One prominent national service learning project is the American Association of Community Colleges (AACC) Broadening Horizons through Service Learning project, whose goal is to integrate service learning into the institutional climate of community colleges and to increase the number, quality, and sustainability of service learning programs in higher education (American Association of Community Colleges, n.d.). Similarly, Campus Compact is a national organization that has brought more than 570 college presidents to the idea that service should be a primary component of their institutional agendas. Moreover, support for community colleges engaged in service learning is provided through the AACC, which has a clearinghouse to assist more than 650 community colleges by providing program-related announcements and publications (AACC, 1998).

A growing body of research demonstrates the relationship between participation in service learning and engagement in student learning. Engagement in learning improves academic outcomes (e.g., Berson & Younkin, 1998) and leads students to become active citizens (e.g., Prentice, 2009). However, the majority of research to date has been conducted specific to students attending four-year institutions (e.g., Amtmann, Evans, & Powers, 2002; Einfeld & Collins, 2008; Hollis, 2002; Shiarella, McCarthy, & Tucker, 2000). Research focusing specifically on four-year institutions is problematic as there is a wealth of empirical support for the assertion that a community college setting uniquely impacts student outcomes such as persistence (e.g., Pascarella, 1999; Pierson, Wolniak, Pascarella, & Flowers, 2003). As such, it is not appropriate to assume that a service learning experience will impact students attending two-year colleges and four-year institutions in the same ways. Rather, methodologically sound empirical work done with community college samples is required to establish the relationship between service learning and outcomes for community college students.

There is a need for synthesis, critique, and dissemination of programmatic efforts at community colleges to assist both faculty and practitioners involved in efforts to promote civic and social participation (Kozeracki, 2000). Despite calls from researchers for critical analyses of service learning programs, with the exception of descriptions of service learning programs offered by Prentice (2000) and Kozeracki (2000), as well as suggestions for establishing service learning programs provided by Peterman (2000), there has been little formal analysis of service learning programs at the community college level.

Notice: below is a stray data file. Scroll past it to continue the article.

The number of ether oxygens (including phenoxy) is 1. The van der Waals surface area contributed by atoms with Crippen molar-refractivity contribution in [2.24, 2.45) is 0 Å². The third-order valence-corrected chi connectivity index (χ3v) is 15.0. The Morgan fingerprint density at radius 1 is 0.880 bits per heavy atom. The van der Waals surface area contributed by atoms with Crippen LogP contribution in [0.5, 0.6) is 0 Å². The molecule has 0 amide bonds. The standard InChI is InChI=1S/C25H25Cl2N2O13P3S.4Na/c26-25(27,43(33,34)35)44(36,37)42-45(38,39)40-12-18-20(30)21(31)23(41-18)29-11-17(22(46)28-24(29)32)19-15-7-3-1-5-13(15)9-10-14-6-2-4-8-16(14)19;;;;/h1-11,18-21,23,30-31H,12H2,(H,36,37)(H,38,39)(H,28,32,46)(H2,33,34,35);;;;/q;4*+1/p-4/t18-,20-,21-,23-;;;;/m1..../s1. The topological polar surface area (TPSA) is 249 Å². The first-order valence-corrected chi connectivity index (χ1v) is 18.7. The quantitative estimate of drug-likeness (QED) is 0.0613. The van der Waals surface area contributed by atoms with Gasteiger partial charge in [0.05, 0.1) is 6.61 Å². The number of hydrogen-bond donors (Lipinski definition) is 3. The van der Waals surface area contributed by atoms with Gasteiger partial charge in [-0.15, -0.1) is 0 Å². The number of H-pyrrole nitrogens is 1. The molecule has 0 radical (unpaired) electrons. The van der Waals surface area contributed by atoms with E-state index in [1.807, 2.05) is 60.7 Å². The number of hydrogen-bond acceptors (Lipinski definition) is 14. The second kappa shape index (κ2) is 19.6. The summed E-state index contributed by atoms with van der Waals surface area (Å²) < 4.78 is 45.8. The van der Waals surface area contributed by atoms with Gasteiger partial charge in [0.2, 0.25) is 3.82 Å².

To date, there have been narrative reviews conducted specific to service learning programs at the K-12 level (e.g., Johnson & Notah, 1999) as well as broad overviews of service learning in higher education. For example, a narrative review that included both two- and four-year institutions by Giles and Eyler (1998) provides a synthesis of service learning research in higher education. Their work contributes to the literature by providing a synthesis of the benefits of service learning as well as an agenda for service learning research, but is limited in that it does not exclusively focus on nor compare work done at the community college level.

Similarly, Eyler, Giles, Stenson, and Gray (2001) conducted a comprehensive summary of findings of service learning research at both two- and four-year institutions. In line with their earlier work, the review suggests that service learning has a positive impact on numerous personal, social, learning, career, institutional, and faculty outcomes. The exception is reviewed studies examining grade point average (GPA), course grades, and cognitive moral development, which have indicated both positive and negative findings. Unfortunately, the synthesis provided by Eyler et al. (2001) did not provide an examination or critique of the methodology, sample, or analysis of previous work. As such, it is difficult to assess the quality and focus of the literature, including identifying and comparing studies that included community college students.

In turn, the purpose of the current narrative is to review and critique empirical work done to date specific to service learning experiences at the community college level. The following review consists of five sections. First, we outline the methodological and other criteria used for inclusion in the narrative review. Second, we describe and synthesize empirical work on service learning at community colleges. Third, we detail the programmatic outcomes identified in the reviewed empirical studies. Fourth, we provide a critique of the empirical work on service learning. Finally, we offer recommendations for both future research and practice, as our intended audiences include academic researchers, community college faculty, and student affairs practitioners and administrators.

Method

Inclusion/Exclusion Criteria